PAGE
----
3.4 Culture as symbols
Another way to look at culture is through the symbols in which culture is manifest. Some symbols are obvious, some less so. The obvious or ‘high-profile’ symbols are those designed to create an external image: the mission statement, the logo, the annual report, the corporate dress code, the head office architecture.
The ‘low-profile’ symbols are those less tangible manifestations of what actually goes on inside an organisation in order to get work done. The two do not always match up. For example, at the height of its safety problems in early 2010, Toyota, the world’s largest car manufacturer, was severely criticised: ‘This system of quality control that Toyota represents to be at the heart of their corporation, doesn’t reflect reality’; the source of the trouble was blamed on a ‘Toyota culture which teaches that these are issues that should not be aired in public’ with the company being ‘at times more concerned with profit than with customer safety’ (The Independent, 25 February 2010). These comments point to a case where the low-profile symbols had became visible to the public and conflicted with the high-profile symbols to disastrous effect.
Low-profile symbols were studied by Trice and Beyer (1984), who suggest that they can be divided into four categories: practices, communications, physical forms and a common language.
- Practices – These are the rites, rituals and ceremonies of the organisation, and they take many forms – rituals for making tea or coffee; department or work group outings for meals or drinks; the annual office party; the doctor’s ‘rounds’ in a hospital ward; the award night for ‘salesperson of the year’; the visit of the director to a regional office; long-service award ceremonies, etc. Does your organisation or one that you know well carry out some of these practices?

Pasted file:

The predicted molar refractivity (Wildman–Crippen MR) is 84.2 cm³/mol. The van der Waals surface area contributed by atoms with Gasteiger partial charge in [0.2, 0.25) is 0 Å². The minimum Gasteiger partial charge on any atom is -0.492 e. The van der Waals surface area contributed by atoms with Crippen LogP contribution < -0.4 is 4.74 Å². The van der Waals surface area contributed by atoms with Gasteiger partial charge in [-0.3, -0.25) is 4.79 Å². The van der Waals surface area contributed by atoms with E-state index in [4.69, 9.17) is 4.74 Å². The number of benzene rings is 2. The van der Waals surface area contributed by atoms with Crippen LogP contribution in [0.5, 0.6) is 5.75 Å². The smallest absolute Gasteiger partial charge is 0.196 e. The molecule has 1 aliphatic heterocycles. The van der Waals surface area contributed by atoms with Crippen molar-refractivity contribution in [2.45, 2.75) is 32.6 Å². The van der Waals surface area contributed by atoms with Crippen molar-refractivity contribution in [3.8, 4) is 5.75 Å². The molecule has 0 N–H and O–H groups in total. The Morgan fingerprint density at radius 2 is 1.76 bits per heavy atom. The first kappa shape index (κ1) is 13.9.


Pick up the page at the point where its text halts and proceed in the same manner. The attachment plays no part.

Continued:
- Communications – These are the stories, myths, sagas, legends, folk tales, symbols and slogans that are circulated in organisations. These stories are told and retold by members of the organisation and come to influence behaviour. These myths and legends illustrate the preferred way of performing and become goals to aim for.
- Physical forms – Low-profile symbols of an organisation’s culture manifest themselves in many physical ways. Examples include the appearance and location of the building; open plan or individual offices; posters or art work on walls; a single restaurant or an office canteen for most employees, with a separate dining room for managers; suits or casual attire; provision and distribution of flipcharts or whiteboards; the furniture (and again whether the type/luxuriousness of the furniture depends on a person’s grade).
- A common language – Jargon is common to many organisations. It is a convenient shorthand form of communication, but it also affects behaviour. McDonald’s refers to its restaurant staff as ‘crew members’ and Disney employees are ‘cast members’. These terms give added meaning to working at these places. The emphasis is on being part of a team – recruits may feel ‘outsiders’ until they have learned the language. However, this language is intended to affect the way the people respond to their work.
Here are some examples of organisational symbols:
From a consideration of Schein’s levels of culture and the definitions, metaphors and symbols examined above, you should now be gaining a clearer idea of what tends to be encompassed by the idea of ‘culture’.